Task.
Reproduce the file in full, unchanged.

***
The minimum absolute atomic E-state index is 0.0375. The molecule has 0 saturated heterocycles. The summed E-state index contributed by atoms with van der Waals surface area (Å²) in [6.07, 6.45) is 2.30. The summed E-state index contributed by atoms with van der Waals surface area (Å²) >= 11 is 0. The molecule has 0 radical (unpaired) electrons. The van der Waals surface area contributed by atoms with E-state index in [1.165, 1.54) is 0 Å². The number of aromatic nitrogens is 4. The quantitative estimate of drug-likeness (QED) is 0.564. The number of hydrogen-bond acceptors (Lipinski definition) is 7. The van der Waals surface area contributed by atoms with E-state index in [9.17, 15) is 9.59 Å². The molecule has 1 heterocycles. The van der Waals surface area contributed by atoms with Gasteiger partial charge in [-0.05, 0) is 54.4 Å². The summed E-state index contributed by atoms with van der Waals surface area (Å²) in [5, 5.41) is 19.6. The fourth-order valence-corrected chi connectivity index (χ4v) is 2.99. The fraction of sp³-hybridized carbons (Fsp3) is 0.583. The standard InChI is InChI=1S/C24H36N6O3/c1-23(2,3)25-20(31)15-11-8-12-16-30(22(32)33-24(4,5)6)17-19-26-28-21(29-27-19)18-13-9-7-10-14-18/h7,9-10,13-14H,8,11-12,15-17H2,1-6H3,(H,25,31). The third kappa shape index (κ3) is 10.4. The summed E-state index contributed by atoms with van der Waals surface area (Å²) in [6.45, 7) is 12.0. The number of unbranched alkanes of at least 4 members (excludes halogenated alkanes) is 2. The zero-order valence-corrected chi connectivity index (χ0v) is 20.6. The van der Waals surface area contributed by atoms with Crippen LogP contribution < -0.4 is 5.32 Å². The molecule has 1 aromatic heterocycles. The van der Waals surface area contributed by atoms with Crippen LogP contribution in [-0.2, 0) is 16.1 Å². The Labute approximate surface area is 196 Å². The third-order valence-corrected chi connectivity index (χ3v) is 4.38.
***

The minimum absolute atomic E-state index is 0.0375. The molecule has 0 saturated heterocycles. The summed E-state index contributed by atoms with van der Waals surface area (Å²) in [6.07, 6.45) is 2.30. The summed E-state index contributed by atoms with van der Waals surface area (Å²) >= 11 is 0. The molecule has 0 radical (unpaired) electrons. The van der Waals surface area contributed by atoms with E-state index in [1.165, 1.54) is 0 Å². The number of aromatic nitrogens is 4. The quantitative estimate of drug-likeness (QED) is 0.564. The number of hydrogen-bond acceptors (Lipinski definition) is 7. The van der Waals surface area contributed by atoms with E-state index in [9.17, 15) is 9.59 Å². The molecule has 1 heterocycles. The van der Waals surface area contributed by atoms with Gasteiger partial charge in [-0.05, 0) is 54.4 Å². The summed E-state index contributed by atoms with van der Waals surface area (Å²) in [5, 5.41) is 19.6. The fourth-order valence-corrected chi connectivity index (χ4v) is 2.99. The fraction of sp³-hybridized carbons (Fsp3) is 0.583. The standard InChI is InChI=1S/C24H36N6O3/c1-23(2,3)25-20(31)15-11-8-12-16-30(22(32)33-24(4,5)6)17-19-26-28-21(29-27-19)18-13-9-7-10-14-18/h7,9-10,13-14H,8,11-12,15-17H2,1-6H3,(H,25,31). The third kappa shape index (κ3) is 10.4. The summed E-state index contributed by atoms with van der Waals surface area (Å²) in [6.45, 7) is 12.0. The number of unbranched alkanes of at least 4 members (excludes halogenated alkanes) is 2. The zero-order valence-corrected chi connectivity index (χ0v) is 20.6. The van der Waals surface area contributed by atoms with Crippen LogP contribution < -0.4 is 5.32 Å². The molecule has 1 aromatic heterocycles. The van der Waals surface area contributed by atoms with Crippen LogP contribution in [-0.2, 0) is 16.1 Å². The Labute approximate surface area is 196 Å². The third-order valence-corrected chi connectivity index (χ3v) is 4.38.